Will Smith Childhood Job Would Violate Child Labor Laws Today, He Says

For Will Smith, childhood was the foundation for his future success. Smith would ultimately make and lose and re-make a fortune in music, then television and movies. However, he credits childhood life lessons with instilling a work ethic upon him. Some of those lessons may have been extreme, but they worked for him.

Smith writes about his childhood in his new autobiography, Will. Even though the job he had in high school wouldn’t fly today, it taught him to work hard, and did good for the community, too. 

Will Smith’s childhood job was bagging ice for his father 

Smith’s father, whom he called Daddio, owned the business Air-Conditioning, Refrigeration, Air Compressors, or ACRAC for short. When clients gave him their old, used equipment, Daddio saw another opportunity. He used it to make ice, which he bagged and sold. He just needed baggers. 

“The problem was that bagging thousands of pounds of ice each day required labor,” he wrote. “A lot of labor. And because ice is cheap, you need the labor to be cheap. It started with me and Harry and Ellen and both my sisters Pam, and then all of our friends. And then Daddio started recruiting extended family and all of their friends. Child labor laws were very different back in the day, so pretty soon, every kid in the neighborhood was bagging ice.”

Will Smith’s childhood job required heavy lifting

Smith described in elaborate detail the process of bagging ice for ACRAC. It was not as glamorous as rapping with DJ Jazzy Jeff or starring in blockbuster movies.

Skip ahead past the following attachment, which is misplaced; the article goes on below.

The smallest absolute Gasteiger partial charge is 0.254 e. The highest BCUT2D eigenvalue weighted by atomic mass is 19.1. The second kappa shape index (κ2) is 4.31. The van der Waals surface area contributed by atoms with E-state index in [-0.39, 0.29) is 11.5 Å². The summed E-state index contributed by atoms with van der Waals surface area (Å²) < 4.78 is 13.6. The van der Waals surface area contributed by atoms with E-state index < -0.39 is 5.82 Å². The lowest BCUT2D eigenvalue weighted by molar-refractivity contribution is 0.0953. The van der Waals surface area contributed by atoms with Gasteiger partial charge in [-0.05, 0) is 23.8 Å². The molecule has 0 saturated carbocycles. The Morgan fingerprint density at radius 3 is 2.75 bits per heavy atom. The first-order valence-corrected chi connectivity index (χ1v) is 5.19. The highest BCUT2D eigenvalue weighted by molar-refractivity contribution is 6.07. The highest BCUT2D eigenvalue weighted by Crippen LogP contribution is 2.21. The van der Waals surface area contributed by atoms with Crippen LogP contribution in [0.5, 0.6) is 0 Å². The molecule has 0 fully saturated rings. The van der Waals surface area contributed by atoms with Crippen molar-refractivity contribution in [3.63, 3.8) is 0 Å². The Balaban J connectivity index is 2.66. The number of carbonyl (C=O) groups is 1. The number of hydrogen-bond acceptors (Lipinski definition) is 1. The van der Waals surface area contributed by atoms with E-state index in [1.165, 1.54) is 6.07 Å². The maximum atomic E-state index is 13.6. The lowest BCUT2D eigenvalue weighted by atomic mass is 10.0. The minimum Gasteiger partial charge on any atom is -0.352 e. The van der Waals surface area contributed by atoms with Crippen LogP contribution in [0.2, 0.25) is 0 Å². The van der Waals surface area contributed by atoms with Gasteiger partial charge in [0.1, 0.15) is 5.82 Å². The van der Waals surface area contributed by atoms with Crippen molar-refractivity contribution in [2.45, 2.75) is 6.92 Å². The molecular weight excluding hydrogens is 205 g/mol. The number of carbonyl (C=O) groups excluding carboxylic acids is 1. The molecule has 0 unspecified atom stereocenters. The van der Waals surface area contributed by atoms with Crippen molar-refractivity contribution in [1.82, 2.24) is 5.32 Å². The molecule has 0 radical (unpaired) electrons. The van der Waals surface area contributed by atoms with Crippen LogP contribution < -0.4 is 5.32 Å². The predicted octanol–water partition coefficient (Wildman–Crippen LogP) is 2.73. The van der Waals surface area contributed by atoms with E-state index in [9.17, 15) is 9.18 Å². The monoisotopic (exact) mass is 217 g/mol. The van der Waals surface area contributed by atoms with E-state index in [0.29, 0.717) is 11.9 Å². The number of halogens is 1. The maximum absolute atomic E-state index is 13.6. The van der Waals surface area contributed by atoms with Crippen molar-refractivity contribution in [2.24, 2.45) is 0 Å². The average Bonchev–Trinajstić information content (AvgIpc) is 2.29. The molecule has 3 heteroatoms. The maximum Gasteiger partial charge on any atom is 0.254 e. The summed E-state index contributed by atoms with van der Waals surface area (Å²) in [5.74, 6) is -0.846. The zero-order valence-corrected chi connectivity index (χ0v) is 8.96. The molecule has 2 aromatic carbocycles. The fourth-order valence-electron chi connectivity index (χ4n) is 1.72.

In case you were wondering, bagging ice is just as dull and monotonous as it sounds. And you always hurt your back. The aluminum scoop held about four pounds of ice; two and a half scoops into a ten-pound bag, which you would then spin to twist the top and then drop it into the tie machine and then toss the bag into the shopping cart. If you stacked them correctly you could get about twenty-four bags into one shopping cart. Then you roll the cart into the freezer, take the bags out one at a time, and stack them. In a four-hour session, one person could do 200-250 bags. It’s repetitive and you just kinda zone out for a few hours while you do it. 

ACRAC was good for all the neighborhood kids 

Smith bagged ice to help his family out and earn some extra cash. However, business was booming enough to hire many neighborhood kids. ACRAC provided a safe space with a good job.

“ACRAC was the way kids stayed off the street and made a little money for the summer,” he wrote. “Daddio had become a kind of kid whisperer in Wynnefield. Because he was so military-minded, he was instilling structure and discipline to the level that most of these kids had never experienced. And he paid cash! If a kid was late, he sent them home. If someone cursed or fought, they were out. The kids’ parents loved it – their kids were earning cash money and learning respect and discipline. Daddio was in his lane.”

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